Language models and information theoretical complexity metrics

IMPRS Lecture

  • Date: May 2, 2019
  • Time: 13:00 - 15:00
  • Speaker: Dr John T. Hale
  • Department of Linguistics, University of Georgia, Athens, USA
  • Location: Max Planck Institute for Human Cognitive and Brain Sciences
  • Room: Lecture Hall
  • Host: IMPRS Coordination
  • Contact:


It is said that the mind/brain is "predictive." For the prime case of human cognition—language comprehension—, one way of using this idea leverages the concept of a 'language model' as developed in the field of natural language processing.

Via information-theoretical complexity metrics such as surprisal and entropy reduction, language models can link theoretical proposals about grammar and processing to observable neural signals.

This tutorial session teaches the basics of language models for those with no background in computational linguistics, emphasizing their utility in formalizing hypotheses regarding language processing in the brain. Of use beyond the language domain, the course serves to inspire and foster the use of quantitative, naturalistic quantifications of cognitive processing demands in all of cognitive neuroscience.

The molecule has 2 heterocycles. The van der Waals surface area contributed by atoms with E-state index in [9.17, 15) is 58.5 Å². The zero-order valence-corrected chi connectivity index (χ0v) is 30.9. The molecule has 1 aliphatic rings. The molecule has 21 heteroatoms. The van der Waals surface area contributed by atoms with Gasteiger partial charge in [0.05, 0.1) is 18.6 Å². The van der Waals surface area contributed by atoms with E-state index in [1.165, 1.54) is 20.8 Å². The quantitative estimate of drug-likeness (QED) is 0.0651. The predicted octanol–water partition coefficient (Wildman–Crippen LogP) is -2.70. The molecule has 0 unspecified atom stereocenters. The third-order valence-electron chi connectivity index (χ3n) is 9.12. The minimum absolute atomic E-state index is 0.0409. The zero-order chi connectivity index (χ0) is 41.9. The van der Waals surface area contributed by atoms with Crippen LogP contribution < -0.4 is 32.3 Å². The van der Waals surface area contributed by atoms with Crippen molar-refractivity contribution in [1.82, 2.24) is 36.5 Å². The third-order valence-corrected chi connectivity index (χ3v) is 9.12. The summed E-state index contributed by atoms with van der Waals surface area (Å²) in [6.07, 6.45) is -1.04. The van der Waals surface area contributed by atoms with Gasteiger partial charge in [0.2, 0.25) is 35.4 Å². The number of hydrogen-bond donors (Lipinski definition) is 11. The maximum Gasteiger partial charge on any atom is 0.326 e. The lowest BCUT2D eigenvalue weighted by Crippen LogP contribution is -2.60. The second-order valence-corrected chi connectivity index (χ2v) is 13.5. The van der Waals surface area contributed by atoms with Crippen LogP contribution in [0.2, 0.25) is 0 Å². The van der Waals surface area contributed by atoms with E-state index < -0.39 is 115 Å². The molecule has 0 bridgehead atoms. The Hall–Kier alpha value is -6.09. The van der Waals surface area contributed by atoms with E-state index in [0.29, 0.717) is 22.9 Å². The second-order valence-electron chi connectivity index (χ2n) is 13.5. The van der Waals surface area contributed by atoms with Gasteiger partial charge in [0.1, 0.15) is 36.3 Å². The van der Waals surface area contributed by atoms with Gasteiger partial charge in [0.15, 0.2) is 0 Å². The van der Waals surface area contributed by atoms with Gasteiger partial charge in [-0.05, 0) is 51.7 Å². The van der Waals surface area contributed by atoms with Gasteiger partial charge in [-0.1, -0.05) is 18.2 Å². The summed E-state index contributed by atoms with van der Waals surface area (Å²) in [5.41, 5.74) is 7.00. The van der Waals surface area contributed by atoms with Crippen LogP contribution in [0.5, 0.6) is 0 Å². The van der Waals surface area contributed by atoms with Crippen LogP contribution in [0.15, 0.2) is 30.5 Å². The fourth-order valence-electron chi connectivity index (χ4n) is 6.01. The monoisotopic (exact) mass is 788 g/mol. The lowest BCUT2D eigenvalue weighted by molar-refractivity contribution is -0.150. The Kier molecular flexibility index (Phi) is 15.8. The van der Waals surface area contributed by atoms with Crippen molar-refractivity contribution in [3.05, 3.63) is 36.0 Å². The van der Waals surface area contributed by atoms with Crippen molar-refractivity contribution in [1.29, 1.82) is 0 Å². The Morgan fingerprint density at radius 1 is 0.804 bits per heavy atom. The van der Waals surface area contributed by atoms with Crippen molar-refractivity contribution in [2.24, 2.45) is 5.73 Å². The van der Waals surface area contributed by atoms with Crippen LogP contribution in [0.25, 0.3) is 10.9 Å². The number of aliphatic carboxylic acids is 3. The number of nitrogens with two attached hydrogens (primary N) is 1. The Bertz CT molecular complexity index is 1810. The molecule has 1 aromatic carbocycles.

References/suggested readings

(1) People who have said that the mind is predictive

(2) People who have sought to apply this idea to Language

(3) The idea of a language model as it figures in computational linguistics

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